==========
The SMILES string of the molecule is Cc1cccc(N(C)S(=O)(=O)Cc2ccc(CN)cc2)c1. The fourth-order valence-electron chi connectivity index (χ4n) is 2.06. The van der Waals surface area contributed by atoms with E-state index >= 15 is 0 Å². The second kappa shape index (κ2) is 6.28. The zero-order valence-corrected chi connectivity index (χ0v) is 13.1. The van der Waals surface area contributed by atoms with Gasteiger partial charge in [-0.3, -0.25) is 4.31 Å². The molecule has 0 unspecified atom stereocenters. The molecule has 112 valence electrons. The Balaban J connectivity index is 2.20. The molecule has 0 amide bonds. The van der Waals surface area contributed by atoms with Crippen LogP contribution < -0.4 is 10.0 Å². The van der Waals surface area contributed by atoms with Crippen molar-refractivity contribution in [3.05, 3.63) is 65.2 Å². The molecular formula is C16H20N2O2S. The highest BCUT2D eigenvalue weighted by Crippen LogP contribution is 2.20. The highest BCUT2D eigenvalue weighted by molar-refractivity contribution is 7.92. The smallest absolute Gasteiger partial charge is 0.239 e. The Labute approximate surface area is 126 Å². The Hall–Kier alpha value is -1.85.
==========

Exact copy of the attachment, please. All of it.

The SMILES string of the molecule is Cc1cccc(N(C)S(=O)(=O)Cc2ccc(CN)cc2)c1. The fourth-order valence-electron chi connectivity index (χ4n) is 2.06. The van der Waals surface area contributed by atoms with E-state index >= 15 is 0 Å². The second kappa shape index (κ2) is 6.28. The zero-order valence-corrected chi connectivity index (χ0v) is 13.1. The van der Waals surface area contributed by atoms with Gasteiger partial charge in [-0.3, -0.25) is 4.31 Å². The molecule has 0 unspecified atom stereocenters. The molecule has 112 valence electrons. The Balaban J connectivity index is 2.20. The molecule has 0 amide bonds. The van der Waals surface area contributed by atoms with Crippen LogP contribution < -0.4 is 10.0 Å². The van der Waals surface area contributed by atoms with Crippen molar-refractivity contribution in [3.05, 3.63) is 65.2 Å². The molecular formula is C16H20N2O2S. The highest BCUT2D eigenvalue weighted by Crippen LogP contribution is 2.20. The highest BCUT2D eigenvalue weighted by molar-refractivity contribution is 7.92. The smallest absolute Gasteiger partial charge is 0.239 e. The Labute approximate surface area is 126 Å². The Hall–Kier alpha value is -1.85.